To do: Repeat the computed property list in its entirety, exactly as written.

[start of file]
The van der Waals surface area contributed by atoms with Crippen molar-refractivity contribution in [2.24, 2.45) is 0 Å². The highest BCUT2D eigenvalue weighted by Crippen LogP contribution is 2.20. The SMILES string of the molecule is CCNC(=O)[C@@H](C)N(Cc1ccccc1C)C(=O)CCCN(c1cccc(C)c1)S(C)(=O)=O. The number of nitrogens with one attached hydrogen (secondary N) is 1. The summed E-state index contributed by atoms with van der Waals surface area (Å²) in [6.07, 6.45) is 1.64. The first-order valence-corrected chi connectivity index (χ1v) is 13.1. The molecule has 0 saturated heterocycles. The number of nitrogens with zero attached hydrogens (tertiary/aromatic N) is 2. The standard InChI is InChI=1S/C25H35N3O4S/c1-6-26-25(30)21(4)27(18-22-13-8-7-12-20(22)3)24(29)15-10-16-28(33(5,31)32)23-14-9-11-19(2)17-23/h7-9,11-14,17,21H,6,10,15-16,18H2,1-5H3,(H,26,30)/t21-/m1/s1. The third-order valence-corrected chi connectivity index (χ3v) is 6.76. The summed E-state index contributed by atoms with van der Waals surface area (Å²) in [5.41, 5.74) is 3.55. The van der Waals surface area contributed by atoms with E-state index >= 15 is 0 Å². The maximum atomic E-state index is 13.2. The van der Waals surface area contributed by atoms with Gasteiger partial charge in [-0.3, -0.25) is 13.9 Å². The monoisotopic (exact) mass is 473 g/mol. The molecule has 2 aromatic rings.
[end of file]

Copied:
The van der Waals surface area contributed by atoms with Crippen molar-refractivity contribution in [2.24, 2.45) is 0 Å². The highest BCUT2D eigenvalue weighted by Crippen LogP contribution is 2.20. The SMILES string of the molecule is CCNC(=O)[C@@H](C)N(Cc1ccccc1C)C(=O)CCCN(c1cccc(C)c1)S(C)(=O)=O. The number of nitrogens with one attached hydrogen (secondary N) is 1. The summed E-state index contributed by atoms with van der Waals surface area (Å²) in [6.07, 6.45) is 1.64. The first-order valence-corrected chi connectivity index (χ1v) is 13.1. The molecule has 0 saturated heterocycles. The number of nitrogens with zero attached hydrogens (tertiary/aromatic N) is 2. The standard InChI is InChI=1S/C25H35N3O4S/c1-6-26-25(30)21(4)27(18-22-13-8-7-12-20(22)3)24(29)15-10-16-28(33(5,31)32)23-14-9-11-19(2)17-23/h7-9,11-14,17,21H,6,10,15-16,18H2,1-5H3,(H,26,30)/t21-/m1/s1. The third-order valence-corrected chi connectivity index (χ3v) is 6.76. The summed E-state index contributed by atoms with van der Waals surface area (Å²) in [5.41, 5.74) is 3.55. The van der Waals surface area contributed by atoms with E-state index >= 15 is 0 Å². The maximum atomic E-state index is 13.2. The van der Waals surface area contributed by atoms with Gasteiger partial charge in [-0.3, -0.25) is 13.9 Å². The monoisotopic (exact) mass is 473 g/mol. The molecule has 2 aromatic rings.